import akka.http.scaladsl.unmarshalling.{FromByteStringUnmarshaller, FromEntityUnmarshaller, Unmarshaller}
    import akka.util.ByteString
    import io.circe._
    import scala.concurrent.Future
    import scala.deriving.Mirror
    trait CirceSupport {
      given [A: Decoder]: Decoder[Option[A]] = Decoder.decodeOption[A]
      given Decoder[Json] = Decoder.decodeJson
      type JsonUnmarshaller = [T] =>> (Decoder[T] ?=> FromEntityUnmarshaller[T])
      given jsonUnmarshaller[T]: JsonUnmarshaller[T] = { (bs: ByteString) =>
            .flatMap { summon[Decoder[T]].decodeJson }
            .fold(throw _, identity)
      inline given [T](using inline A: Mirror.Of[T]): Decoder[T] =
        io.circe.generic.semiauto.deriveDecoder(using A)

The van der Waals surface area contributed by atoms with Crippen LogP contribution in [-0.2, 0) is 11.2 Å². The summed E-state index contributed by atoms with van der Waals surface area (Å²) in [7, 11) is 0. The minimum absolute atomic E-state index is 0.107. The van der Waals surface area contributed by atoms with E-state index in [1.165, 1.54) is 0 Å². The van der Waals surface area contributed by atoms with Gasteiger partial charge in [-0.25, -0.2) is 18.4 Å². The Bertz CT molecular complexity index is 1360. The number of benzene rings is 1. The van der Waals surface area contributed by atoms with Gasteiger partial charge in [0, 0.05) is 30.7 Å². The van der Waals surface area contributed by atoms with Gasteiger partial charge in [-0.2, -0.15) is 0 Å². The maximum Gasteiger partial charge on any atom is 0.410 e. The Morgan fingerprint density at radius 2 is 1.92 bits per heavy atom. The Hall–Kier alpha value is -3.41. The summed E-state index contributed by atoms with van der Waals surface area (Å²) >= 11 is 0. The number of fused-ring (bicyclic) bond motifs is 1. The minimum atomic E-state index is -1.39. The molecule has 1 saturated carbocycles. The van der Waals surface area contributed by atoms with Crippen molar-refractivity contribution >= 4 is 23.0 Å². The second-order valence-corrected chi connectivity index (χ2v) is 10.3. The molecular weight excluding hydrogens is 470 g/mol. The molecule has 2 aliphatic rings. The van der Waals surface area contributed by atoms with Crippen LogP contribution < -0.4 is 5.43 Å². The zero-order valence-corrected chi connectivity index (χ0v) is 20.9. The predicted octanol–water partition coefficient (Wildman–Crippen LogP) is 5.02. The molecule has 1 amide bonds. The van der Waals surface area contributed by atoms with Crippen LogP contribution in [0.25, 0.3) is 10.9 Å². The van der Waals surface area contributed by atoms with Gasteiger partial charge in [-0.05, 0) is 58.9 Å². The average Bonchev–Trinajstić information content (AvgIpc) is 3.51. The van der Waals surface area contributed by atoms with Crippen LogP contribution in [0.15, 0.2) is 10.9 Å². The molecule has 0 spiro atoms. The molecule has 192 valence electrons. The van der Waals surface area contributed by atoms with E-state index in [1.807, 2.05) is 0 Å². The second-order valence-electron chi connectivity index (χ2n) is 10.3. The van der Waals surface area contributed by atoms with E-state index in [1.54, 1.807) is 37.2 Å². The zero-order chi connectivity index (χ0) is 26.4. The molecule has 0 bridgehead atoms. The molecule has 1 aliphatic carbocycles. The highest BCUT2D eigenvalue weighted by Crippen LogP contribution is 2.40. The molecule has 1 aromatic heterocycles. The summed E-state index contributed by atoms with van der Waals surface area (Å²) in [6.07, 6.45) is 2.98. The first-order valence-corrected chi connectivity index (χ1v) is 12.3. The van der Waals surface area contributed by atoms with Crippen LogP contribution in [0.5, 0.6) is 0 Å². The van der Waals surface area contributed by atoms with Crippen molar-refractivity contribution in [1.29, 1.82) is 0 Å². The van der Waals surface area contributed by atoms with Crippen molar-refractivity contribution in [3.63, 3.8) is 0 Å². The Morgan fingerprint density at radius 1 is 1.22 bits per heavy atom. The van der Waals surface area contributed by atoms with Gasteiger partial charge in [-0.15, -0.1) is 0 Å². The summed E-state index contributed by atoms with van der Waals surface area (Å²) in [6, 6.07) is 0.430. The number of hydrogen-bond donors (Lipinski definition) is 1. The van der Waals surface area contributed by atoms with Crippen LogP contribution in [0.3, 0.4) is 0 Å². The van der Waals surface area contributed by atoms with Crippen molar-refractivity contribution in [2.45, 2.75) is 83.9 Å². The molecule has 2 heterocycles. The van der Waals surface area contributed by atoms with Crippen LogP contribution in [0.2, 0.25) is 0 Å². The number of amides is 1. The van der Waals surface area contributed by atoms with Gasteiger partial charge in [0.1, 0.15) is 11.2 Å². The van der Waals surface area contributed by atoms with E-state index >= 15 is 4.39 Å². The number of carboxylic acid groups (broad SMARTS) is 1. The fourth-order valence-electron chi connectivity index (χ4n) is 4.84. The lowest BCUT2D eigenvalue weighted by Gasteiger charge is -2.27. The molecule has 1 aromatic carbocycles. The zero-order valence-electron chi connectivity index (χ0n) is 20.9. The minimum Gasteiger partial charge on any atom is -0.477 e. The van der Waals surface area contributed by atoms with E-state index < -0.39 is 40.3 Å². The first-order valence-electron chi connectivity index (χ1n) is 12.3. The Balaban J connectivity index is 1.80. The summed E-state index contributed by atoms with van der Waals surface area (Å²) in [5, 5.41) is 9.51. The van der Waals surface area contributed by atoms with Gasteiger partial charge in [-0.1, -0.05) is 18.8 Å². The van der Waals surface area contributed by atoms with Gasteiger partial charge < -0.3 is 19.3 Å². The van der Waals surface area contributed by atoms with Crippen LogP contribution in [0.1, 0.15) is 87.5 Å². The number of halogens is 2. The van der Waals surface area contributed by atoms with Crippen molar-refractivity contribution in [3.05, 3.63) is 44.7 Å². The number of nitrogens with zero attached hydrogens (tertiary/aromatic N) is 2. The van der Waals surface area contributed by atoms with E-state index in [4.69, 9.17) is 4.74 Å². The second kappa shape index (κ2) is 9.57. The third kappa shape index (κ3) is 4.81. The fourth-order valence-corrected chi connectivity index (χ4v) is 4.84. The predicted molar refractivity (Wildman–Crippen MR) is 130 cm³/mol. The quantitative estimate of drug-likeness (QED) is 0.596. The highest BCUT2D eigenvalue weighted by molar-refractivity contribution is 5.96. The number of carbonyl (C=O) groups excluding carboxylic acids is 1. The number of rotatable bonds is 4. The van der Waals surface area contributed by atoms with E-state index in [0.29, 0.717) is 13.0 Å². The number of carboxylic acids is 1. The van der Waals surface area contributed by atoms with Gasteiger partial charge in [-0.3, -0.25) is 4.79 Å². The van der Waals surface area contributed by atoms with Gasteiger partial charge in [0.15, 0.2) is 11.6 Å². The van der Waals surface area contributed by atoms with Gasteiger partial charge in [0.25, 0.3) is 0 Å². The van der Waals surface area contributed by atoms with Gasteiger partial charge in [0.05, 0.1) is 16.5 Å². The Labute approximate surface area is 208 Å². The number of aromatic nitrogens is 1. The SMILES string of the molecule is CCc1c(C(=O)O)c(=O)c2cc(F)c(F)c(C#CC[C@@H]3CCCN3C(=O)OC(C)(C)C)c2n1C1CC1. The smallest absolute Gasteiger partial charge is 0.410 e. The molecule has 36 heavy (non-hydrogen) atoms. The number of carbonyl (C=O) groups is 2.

type JsonMarshaller = [T] =>> (Encoder[T] ?=> ToEntityMarshaller[T])
      given [T]: JsonMarshaller[T] = {
        val contentType = ContentTypes.`application/json`
        Marshaller.withFixedContentType(contentType) { t =>
      inline given [T](using inline A: Mirror.Of[T]): Encoder[T] =
        io.circe.generic.semiauto.deriveEncoder(using A)

    When I missed Decoder[Option[A]], circe raises deserialization errors like Option: DownField(query) (query is Option[String] field), which was hard to identify the cause.

    Launch Web server using Akka-HTTP

    See sangria-graphql/sangria-akka-http/SangriaAkkaHttp.scala, which is super helpful for understanding what we should do to build HTTP server that speaks GraphQL on Sangria.

    My implementation to handle POST request looks like:

    case class GraphQLHttpRequest(
      query: Option[String],
      variables: Option[io.circe.Json],
      operationName: Option[String],
    def graphqlPost: Route = {
      (post & entity(as[GraphQLHttpRequest])) { body =>
        val GraphQLHttpRequest(queryOpt, varOpt, operationNameOpt) = body { q => QueryParser.parse(q) } match {
          case Some(Success(document)) =>
            val context = Context(graphqlExecutionContext)